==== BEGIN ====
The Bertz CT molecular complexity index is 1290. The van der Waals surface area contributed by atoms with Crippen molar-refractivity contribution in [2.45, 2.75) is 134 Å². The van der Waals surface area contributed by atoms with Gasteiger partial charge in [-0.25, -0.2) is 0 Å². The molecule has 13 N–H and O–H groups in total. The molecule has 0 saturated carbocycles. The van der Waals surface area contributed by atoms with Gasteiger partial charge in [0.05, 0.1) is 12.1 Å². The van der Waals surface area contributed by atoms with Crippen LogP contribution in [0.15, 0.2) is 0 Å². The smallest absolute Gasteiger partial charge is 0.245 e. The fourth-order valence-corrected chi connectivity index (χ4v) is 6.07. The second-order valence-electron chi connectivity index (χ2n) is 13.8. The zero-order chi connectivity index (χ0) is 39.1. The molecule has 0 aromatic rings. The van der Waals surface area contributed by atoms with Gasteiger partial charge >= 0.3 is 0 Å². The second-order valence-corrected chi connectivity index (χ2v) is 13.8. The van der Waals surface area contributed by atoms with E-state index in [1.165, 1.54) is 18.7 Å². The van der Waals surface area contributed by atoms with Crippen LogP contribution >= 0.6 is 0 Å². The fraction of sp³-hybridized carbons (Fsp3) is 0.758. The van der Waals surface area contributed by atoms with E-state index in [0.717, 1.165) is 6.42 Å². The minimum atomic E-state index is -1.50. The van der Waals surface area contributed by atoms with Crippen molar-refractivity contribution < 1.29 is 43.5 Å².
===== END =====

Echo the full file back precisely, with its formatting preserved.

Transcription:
The Bertz CT molecular complexity index is 1290. The van der Waals surface area contributed by atoms with Crippen molar-refractivity contribution in [2.45, 2.75) is 134 Å². The van der Waals surface area contributed by atoms with Gasteiger partial charge in [-0.25, -0.2) is 0 Å². The molecule has 13 N–H and O–H groups in total. The molecule has 0 saturated carbocycles. The van der Waals surface area contributed by atoms with Gasteiger partial charge in [0.05, 0.1) is 12.1 Å². The van der Waals surface area contributed by atoms with Crippen LogP contribution in [0.15, 0.2) is 0 Å². The smallest absolute Gasteiger partial charge is 0.245 e. The fourth-order valence-corrected chi connectivity index (χ4v) is 6.07. The second-order valence-electron chi connectivity index (χ2n) is 13.8. The zero-order chi connectivity index (χ0) is 39.1. The molecule has 0 aromatic rings. The van der Waals surface area contributed by atoms with Gasteiger partial charge >= 0.3 is 0 Å². The second-order valence-corrected chi connectivity index (χ2v) is 13.8. The van der Waals surface area contributed by atoms with E-state index in [1.165, 1.54) is 18.7 Å². The van der Waals surface area contributed by atoms with Crippen LogP contribution >= 0.6 is 0 Å². The fraction of sp³-hybridized carbons (Fsp3) is 0.758. The van der Waals surface area contributed by atoms with E-state index in [0.717, 1.165) is 6.42 Å². The minimum atomic E-state index is -1.50. The van der Waals surface area contributed by atoms with Crippen molar-refractivity contribution < 1.29 is 43.5 Å².